Last week security concerns led President Biden to scuttle his plans to travel to Washington, DC for Inauguration Day via Amtrak. That being said, there was little question Biden would be at the U.S. Capitol on the morning of January 20 to be sworn in as the 46th president of the United States.
The same cannot be said for George Washington. Though our nation’s first president had a reputation as a wealthy man, he was what 18th century society referred to as “land-poor.” Despite owning his valuable 500 acre Mount Vernon estate, Washington had few liquid funds. In order to pay for his journey to New York City (the capital of the U.S. in 1789) for his inauguration, Washington had to borrow £600 at 6% interest.
Who’s in and who’s out
In: Former FDA Commissioner David Kessler was tapped to serve as chief science officer of the COVID-19 response effort (which will no longer be called Operation Warp Speed).
In: If confirmed by the Senate as the Assistant Secretary of Health and Human Services, Dr. Rachel Levine would become the first openly transgender Senate-confirmed federal official. (The Hill, Associated Press D.C. Bureau)
In: Eric Lander was nominated to serve as President Biden’s science advisor and director of the Office of Science and Technology Policy. (STAT)
In: Janet Woodcock, Director of Center for Drug Evaluation and Research, has been tapped to lead the FDA on an interim basis. (The Wall Street Journal)
Out: Dr. Stephen Hahn, who told POLITICO on his way out that COVID-19 created a “clash of cultures” between the FDA and the White House. (POLITICO)
Out: Surgeon General Dr. Jerome Adams resigned his post at the request of Joe Biden this week. (The Washington Post)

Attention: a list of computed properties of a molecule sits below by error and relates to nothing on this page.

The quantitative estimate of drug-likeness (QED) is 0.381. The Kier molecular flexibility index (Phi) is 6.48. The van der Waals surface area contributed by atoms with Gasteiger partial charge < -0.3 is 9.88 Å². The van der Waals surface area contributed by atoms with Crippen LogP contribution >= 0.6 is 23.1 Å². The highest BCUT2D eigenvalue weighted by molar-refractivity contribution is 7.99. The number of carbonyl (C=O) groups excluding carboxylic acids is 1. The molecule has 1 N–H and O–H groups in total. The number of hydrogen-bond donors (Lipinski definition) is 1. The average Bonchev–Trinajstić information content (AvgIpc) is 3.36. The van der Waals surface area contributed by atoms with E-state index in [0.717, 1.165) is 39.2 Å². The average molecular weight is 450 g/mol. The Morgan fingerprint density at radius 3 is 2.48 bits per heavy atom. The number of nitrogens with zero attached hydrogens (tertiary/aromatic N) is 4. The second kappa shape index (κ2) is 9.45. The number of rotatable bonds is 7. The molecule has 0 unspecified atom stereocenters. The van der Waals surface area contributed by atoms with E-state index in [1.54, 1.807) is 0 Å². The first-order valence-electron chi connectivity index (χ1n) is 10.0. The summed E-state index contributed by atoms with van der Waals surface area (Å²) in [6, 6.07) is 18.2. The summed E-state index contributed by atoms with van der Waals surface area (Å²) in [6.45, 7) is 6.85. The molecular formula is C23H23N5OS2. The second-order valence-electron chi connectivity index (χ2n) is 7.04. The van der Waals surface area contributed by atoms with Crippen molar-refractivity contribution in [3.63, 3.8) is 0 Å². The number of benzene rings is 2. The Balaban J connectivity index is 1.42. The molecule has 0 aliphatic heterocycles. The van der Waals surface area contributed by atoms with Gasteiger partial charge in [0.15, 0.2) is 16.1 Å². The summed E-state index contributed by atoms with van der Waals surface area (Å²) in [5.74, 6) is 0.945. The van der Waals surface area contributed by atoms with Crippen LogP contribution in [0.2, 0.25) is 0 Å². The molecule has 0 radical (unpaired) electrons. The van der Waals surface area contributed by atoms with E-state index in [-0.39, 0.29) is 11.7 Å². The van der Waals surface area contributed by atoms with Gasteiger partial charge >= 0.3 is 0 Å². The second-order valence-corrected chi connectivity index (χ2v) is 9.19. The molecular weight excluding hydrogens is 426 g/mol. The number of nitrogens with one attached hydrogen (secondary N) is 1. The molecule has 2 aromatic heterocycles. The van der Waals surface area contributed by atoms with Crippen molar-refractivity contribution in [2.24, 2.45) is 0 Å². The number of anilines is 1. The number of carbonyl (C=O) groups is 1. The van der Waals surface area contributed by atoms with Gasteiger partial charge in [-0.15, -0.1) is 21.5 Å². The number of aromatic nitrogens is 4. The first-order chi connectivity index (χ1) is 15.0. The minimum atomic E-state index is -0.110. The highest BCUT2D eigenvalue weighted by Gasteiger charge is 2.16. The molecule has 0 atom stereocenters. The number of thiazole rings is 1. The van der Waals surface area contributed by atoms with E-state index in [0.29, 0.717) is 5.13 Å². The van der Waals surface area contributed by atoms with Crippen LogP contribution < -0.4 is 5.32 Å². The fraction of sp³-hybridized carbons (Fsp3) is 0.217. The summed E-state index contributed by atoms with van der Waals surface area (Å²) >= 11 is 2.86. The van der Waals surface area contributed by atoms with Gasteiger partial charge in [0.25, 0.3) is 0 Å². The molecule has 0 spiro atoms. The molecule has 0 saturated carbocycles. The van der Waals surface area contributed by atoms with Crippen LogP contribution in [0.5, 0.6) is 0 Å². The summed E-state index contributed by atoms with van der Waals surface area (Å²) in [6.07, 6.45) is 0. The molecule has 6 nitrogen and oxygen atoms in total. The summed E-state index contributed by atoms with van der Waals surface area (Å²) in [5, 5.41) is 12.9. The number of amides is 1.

Changes to healthcare policy on Day 1
Biden’s Chief of Staff Ron Klain issued a regulatory freeze memo which will halt a number of last minute Trump administration regulations governing FDA authority over medical devices, changes to certain Medicare drug coverage rules and consent requirements for researchers working with tissue from aborted fetuses. (STAT)
Roll Call and POLITICO published roundups of the new administration’s executive orders on healthcare, which among other things, created the office of COVID-19 response coordinator, required masks to be worn on all federal properties and reversed the U.S. withdrawal from the World Health Organization.
COVID: Priority number 1
It’s clear that COVID is the top priority of Democrats in Washington. This week the American public got a first look at President Biden’s COVID-19 strategy, which notably promises 100 million doses of COVID-19 vaccines administered in 100 days. (The Hill, The Washington Post). Meanwhile, Speaker Nancy Pelosi said that the House will move immediately to pass another COVID-19 relief package. (The Hill)
It’s not all Biden news
Talks between the FDA and industry continue on the reauthorization of the Prescription Drug User Fee Act (PDUFA). PDUFA VII will be in effect FY 2023 through FY 2027. There are several subgroups meeting to align on their priorities for this legislation including finance, post-market, manufacturing and inspections, and digital health and informatics. Expect more updates in the coming months. (Regulatory Focus)
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